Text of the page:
Negotiations on Cluster Munition Ban Treaty Begin by hcj


									                                   PRESS RELEASE

                              For immediate release
Campaigners call on US to stop bullying negotiators on cluster bombs
Survivors and campaigners protest outside Dublin US embassy
Dublin, May 23rd, 2008: The Cluster Munition Coaltion(CMC) today called on the US
to stop bullying and spreading inaccurate statements in an obvious attempt to weaken the
treaty to ban cluster bombs. Cluster munition survivors, campaigners from all over the
world and the American Nobel Prize winner, Jody Williams today protested outside the
US embassy in an effort to draw attention to the issue.

“The US is making misleading statements suggesting that if it can’t use cluster munitions
it can’t help victims of natural disasters. This is a cynical attempt to try and intimidate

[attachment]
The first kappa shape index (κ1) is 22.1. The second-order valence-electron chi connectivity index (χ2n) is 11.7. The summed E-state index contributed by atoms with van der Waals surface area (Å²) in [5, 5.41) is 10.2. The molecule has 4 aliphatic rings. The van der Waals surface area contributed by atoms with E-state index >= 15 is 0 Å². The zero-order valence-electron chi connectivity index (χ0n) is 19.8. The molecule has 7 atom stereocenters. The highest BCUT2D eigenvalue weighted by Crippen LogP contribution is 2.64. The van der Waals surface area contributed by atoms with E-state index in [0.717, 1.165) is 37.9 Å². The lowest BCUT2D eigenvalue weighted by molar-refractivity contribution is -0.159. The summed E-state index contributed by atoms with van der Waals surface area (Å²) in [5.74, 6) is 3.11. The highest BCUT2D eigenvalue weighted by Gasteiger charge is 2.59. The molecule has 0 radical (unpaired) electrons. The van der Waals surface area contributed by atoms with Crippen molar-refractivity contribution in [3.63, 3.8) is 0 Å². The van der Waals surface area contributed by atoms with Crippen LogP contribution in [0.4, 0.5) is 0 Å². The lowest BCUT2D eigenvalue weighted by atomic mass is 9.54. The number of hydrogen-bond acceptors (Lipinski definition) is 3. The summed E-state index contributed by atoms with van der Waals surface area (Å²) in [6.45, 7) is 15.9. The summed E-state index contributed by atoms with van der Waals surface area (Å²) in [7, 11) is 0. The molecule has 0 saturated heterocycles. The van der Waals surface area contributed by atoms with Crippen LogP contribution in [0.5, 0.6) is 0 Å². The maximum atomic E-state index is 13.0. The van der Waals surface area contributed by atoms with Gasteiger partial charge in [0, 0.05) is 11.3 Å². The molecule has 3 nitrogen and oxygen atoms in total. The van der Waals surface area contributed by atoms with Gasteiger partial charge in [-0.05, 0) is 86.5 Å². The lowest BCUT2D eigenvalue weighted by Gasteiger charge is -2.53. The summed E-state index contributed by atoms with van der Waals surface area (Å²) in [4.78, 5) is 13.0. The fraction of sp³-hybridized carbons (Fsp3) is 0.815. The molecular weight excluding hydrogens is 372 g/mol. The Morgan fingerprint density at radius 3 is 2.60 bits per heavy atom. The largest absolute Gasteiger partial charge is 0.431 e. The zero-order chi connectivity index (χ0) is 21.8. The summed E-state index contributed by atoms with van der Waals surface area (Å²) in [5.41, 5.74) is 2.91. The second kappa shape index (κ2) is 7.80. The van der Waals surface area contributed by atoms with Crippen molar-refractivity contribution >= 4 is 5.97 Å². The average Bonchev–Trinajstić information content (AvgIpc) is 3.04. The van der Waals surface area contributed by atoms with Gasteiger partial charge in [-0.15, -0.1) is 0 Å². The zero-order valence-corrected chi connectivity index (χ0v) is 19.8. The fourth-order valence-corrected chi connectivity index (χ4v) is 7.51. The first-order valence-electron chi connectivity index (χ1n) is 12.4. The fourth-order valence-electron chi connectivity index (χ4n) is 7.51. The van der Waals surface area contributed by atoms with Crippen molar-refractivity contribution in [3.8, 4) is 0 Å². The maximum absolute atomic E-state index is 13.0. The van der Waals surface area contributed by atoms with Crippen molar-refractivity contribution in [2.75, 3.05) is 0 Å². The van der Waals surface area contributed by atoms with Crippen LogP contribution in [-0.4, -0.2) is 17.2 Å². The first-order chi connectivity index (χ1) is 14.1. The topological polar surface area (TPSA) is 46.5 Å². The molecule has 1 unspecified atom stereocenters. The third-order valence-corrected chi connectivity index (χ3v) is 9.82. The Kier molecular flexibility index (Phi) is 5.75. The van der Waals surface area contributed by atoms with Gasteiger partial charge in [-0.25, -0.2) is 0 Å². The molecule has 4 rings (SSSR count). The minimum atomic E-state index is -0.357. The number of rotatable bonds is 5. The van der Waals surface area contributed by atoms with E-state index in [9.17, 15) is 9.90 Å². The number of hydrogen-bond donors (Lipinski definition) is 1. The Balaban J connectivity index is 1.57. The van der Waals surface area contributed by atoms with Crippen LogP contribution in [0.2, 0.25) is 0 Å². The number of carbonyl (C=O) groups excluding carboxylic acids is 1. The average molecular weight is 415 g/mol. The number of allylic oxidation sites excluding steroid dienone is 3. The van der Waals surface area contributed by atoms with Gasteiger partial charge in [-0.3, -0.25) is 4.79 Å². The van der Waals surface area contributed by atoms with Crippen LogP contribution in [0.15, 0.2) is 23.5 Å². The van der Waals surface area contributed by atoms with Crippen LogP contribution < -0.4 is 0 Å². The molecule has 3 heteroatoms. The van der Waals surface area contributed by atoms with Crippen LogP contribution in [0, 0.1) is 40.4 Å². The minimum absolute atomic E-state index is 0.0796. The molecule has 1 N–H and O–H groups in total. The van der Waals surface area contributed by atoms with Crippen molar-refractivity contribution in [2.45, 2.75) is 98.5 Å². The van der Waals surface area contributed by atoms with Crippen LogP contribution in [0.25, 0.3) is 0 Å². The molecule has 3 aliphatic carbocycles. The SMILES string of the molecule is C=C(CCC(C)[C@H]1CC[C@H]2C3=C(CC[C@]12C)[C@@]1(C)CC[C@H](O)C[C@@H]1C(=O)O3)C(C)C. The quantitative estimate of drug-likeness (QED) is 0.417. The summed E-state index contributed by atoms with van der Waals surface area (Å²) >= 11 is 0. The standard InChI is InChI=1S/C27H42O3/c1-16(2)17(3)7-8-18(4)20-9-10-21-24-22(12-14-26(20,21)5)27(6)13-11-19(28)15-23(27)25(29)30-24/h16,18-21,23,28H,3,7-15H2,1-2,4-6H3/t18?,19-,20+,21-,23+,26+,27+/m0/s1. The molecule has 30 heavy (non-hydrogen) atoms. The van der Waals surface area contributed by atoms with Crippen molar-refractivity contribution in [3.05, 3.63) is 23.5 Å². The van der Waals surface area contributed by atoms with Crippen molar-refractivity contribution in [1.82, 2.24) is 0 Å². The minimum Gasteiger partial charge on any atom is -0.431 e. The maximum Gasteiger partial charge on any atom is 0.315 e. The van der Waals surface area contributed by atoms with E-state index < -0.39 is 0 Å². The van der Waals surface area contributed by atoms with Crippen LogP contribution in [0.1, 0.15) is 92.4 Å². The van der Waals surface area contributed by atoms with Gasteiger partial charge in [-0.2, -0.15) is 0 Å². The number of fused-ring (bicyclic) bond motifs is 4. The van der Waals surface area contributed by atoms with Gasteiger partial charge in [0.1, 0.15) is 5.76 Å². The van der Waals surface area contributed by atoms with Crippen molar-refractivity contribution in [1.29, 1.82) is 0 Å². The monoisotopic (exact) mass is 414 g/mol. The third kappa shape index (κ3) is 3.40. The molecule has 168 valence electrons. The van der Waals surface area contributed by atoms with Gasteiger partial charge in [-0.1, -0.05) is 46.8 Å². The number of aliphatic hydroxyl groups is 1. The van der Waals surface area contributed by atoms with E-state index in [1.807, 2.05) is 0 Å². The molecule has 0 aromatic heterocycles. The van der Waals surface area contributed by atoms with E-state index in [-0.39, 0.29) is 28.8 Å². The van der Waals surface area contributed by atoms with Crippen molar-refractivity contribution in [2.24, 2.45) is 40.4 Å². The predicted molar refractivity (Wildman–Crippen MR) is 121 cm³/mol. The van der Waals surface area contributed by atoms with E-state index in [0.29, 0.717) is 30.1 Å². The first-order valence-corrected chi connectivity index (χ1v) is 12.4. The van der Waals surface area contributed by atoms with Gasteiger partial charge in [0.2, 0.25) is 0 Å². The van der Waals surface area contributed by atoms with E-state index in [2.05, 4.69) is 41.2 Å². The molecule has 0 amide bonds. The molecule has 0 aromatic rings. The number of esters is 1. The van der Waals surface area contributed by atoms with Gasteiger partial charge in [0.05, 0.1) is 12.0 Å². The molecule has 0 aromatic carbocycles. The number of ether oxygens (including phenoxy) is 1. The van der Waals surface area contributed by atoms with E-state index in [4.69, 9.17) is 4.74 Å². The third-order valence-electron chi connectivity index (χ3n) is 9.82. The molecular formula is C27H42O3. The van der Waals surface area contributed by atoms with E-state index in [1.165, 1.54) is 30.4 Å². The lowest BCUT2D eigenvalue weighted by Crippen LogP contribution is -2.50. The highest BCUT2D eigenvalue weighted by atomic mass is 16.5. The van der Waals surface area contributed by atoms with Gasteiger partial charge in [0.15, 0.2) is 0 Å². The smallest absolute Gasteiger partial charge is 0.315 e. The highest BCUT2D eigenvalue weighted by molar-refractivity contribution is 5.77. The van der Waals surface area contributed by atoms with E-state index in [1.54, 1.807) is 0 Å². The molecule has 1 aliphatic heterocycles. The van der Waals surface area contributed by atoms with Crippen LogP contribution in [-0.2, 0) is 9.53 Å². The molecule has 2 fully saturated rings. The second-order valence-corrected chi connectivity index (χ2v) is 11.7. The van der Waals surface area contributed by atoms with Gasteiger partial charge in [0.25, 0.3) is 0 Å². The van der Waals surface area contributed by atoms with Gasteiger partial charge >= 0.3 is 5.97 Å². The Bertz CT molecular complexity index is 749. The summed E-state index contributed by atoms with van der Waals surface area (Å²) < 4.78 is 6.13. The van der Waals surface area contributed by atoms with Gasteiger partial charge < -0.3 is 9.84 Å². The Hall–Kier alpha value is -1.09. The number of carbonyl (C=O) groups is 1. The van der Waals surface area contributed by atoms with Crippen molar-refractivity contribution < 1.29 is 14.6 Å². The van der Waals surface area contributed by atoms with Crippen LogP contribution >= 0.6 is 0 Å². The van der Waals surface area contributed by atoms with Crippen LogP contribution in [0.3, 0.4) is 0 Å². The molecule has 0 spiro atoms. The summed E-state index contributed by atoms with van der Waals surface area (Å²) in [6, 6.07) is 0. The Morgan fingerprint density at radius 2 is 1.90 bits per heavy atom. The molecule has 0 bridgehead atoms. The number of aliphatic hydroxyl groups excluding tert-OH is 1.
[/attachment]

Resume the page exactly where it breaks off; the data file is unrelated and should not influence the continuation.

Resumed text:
the countries that are negotiating in good faith here in Dublin to ban these indiscriminate
weapons” said Simon Conway, Co-Chair of the Cluster Munition Coalition and Director
of Landmine Action.

The Cluster Munition Coalition, which brings together survivors and campaigners from
all over the world, is advocating for a ban on the use, production, transfer and stockpiling
of cluster munitions. The US government is threatening that the ban on clusters would
prevent it from undertaking or participating in humanitarian operations. In fact, identical
provisions in the treaty banning anti-personnel landmines have had no effect on US
humanitarian efforts in the 9 years since the treaty came into force.

“We are here to ban cluster munitions, not to create loopholes that would make it easier
for the United States to use them,” said Steve Goose, CMC Co-Chair and Director of the
Arms division at Human Rights Watch. “US allies in Dublin must resist the pressure
from Washington.”

The current draft treaty text includes a provision that obliges states parties to the treaty